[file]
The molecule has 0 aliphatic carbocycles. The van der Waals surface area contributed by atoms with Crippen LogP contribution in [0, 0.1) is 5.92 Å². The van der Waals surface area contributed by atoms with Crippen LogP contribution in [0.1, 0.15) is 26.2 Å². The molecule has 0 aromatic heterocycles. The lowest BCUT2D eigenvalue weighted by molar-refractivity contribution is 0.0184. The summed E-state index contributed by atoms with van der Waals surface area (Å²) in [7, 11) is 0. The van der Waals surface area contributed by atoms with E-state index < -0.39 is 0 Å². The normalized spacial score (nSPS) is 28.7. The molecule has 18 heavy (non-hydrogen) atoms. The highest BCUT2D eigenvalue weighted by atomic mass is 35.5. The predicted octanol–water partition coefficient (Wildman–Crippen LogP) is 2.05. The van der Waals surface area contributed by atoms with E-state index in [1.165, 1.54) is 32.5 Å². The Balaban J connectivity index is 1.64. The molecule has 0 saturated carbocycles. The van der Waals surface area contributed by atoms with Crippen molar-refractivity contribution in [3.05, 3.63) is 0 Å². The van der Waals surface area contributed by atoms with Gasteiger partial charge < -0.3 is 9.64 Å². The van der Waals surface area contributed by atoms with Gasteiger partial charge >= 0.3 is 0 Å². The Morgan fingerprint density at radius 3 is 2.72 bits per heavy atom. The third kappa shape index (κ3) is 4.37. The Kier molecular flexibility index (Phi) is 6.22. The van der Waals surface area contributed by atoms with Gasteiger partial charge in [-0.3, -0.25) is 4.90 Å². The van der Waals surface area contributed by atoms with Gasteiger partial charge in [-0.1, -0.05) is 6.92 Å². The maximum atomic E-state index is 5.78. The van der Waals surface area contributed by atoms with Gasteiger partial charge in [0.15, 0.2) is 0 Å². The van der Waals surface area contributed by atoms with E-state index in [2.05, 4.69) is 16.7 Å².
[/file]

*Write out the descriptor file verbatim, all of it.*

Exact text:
The molecule has 0 aliphatic carbocycles. The van der Waals surface area contributed by atoms with Crippen LogP contribution in [0, 0.1) is 5.92 Å². The van der Waals surface area contributed by atoms with Crippen LogP contribution in [0.1, 0.15) is 26.2 Å². The molecule has 0 aromatic heterocycles. The lowest BCUT2D eigenvalue weighted by molar-refractivity contribution is 0.0184. The summed E-state index contributed by atoms with van der Waals surface area (Å²) in [7, 11) is 0. The van der Waals surface area contributed by atoms with E-state index < -0.39 is 0 Å². The normalized spacial score (nSPS) is 28.7. The molecule has 18 heavy (non-hydrogen) atoms. The highest BCUT2D eigenvalue weighted by atomic mass is 35.5. The predicted octanol–water partition coefficient (Wildman–Crippen LogP) is 2.05. The van der Waals surface area contributed by atoms with E-state index in [1.165, 1.54) is 32.5 Å². The Balaban J connectivity index is 1.64. The molecule has 0 saturated carbocycles. The van der Waals surface area contributed by atoms with Crippen molar-refractivity contribution in [3.05, 3.63) is 0 Å². The van der Waals surface area contributed by atoms with Gasteiger partial charge < -0.3 is 9.64 Å². The van der Waals surface area contributed by atoms with Gasteiger partial charge >= 0.3 is 0 Å². The Morgan fingerprint density at radius 3 is 2.72 bits per heavy atom. The third kappa shape index (κ3) is 4.37. The Kier molecular flexibility index (Phi) is 6.22. The van der Waals surface area contributed by atoms with Gasteiger partial charge in [-0.3, -0.25) is 4.90 Å². The van der Waals surface area contributed by atoms with Gasteiger partial charge in [-0.1, -0.05) is 6.92 Å². The maximum atomic E-state index is 5.78. The van der Waals surface area contributed by atoms with Gasteiger partial charge in [0.15, 0.2) is 0 Å². The van der Waals surface area contributed by atoms with E-state index in [2.05, 4.69) is 16.7 Å².